As an Asian-American activist, I must constantly negotiate what it means to be a woman faith leader – all while challenging misconceptions of the “model minority myth” and the “otherization” of my identity in a dominant culture that often sees anything other than whiteness as foreign, exotic, or suspect. And yet, I know that my experiences do not pale in comparison to the hardships of those experienced within the greater sisterhood.
“This boils down to a choice, a fundamental choice and the choice is this: Do you take a trillion dollars and help the poor and vulnerable and the working class in this country and their health care, subsidized by the federal government, or do you take the trillions of dollars and return it to the wealthy in the country? That’s really the fundamental choice here.” I heard Matthew Dowd say that on This Week with George Stephanopoulos this past Sunday. I met Dowd recently. He is a former George W. Bush advisor, and told me he is a Catholic from my home town of Detroit. He is right. These are indeed about basic choices that are not just political but moral ones. It’s time to make some choices.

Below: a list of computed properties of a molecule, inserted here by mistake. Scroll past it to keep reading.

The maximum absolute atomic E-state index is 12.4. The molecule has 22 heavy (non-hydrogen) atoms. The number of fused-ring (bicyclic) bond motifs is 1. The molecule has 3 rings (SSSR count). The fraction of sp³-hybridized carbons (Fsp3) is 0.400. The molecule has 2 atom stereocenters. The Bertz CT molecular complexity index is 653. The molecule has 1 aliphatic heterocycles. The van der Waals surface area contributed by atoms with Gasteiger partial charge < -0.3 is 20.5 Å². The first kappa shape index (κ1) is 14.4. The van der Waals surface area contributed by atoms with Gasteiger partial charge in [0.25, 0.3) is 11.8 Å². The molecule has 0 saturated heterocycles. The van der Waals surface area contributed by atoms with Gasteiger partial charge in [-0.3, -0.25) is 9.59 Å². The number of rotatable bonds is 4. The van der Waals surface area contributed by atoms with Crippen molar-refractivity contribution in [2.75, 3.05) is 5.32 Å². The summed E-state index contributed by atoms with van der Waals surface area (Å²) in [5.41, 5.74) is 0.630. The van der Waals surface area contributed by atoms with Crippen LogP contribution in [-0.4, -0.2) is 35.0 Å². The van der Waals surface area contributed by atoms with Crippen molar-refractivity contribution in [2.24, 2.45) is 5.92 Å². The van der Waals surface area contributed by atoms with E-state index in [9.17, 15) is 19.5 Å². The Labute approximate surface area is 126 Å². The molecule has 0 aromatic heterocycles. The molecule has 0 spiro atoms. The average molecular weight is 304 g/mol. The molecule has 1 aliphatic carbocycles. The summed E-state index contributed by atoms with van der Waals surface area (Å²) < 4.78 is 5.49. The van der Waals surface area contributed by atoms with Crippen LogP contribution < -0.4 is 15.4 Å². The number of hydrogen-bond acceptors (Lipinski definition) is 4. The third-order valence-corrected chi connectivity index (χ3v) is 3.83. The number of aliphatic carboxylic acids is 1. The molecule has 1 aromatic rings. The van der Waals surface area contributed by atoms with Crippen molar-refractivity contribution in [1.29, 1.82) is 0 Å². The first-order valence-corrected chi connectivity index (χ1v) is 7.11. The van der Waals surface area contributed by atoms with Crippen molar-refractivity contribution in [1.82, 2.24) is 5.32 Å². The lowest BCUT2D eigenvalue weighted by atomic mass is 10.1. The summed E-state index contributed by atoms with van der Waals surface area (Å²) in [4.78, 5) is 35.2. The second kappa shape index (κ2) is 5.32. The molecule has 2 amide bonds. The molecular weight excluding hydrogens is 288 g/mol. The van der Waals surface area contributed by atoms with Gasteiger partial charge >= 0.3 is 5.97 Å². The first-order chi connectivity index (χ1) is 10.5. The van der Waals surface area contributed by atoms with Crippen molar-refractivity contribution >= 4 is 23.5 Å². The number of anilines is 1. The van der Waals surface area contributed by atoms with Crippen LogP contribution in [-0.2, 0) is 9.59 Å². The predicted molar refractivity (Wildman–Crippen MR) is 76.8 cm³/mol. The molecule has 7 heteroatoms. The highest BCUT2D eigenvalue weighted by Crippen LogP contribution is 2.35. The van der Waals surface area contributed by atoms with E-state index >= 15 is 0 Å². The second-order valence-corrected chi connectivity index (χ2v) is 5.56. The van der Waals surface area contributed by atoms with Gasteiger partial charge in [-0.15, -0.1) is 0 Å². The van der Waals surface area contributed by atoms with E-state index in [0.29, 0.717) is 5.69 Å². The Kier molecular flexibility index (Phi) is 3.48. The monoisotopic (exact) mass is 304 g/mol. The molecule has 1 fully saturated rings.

There are times when just being appalled by bigotry isn’t enough, when just opposing racist words is no longer adequate, or only being a critic of hateful and violent rhetoric is morally insufficient. There are times when must find the courage to speak and to act — and to intervene in situations of violence and hate on behalf of those who are being attacked.
This is one of those times.
Several years ago, Sojourners asked that question, leading a campaign to remind our leaders in Washington that: “A budget is a moral document. Our faith tells us that the moral test of a society is how it treats the poor. As a country, we face difficult choices, but whether or not we defend vulnerable people should not be one of them.” As we look at the priorities outlined in the Trump administration’s 2018 budget released today, it’s worth asking again: What would Jesus cut?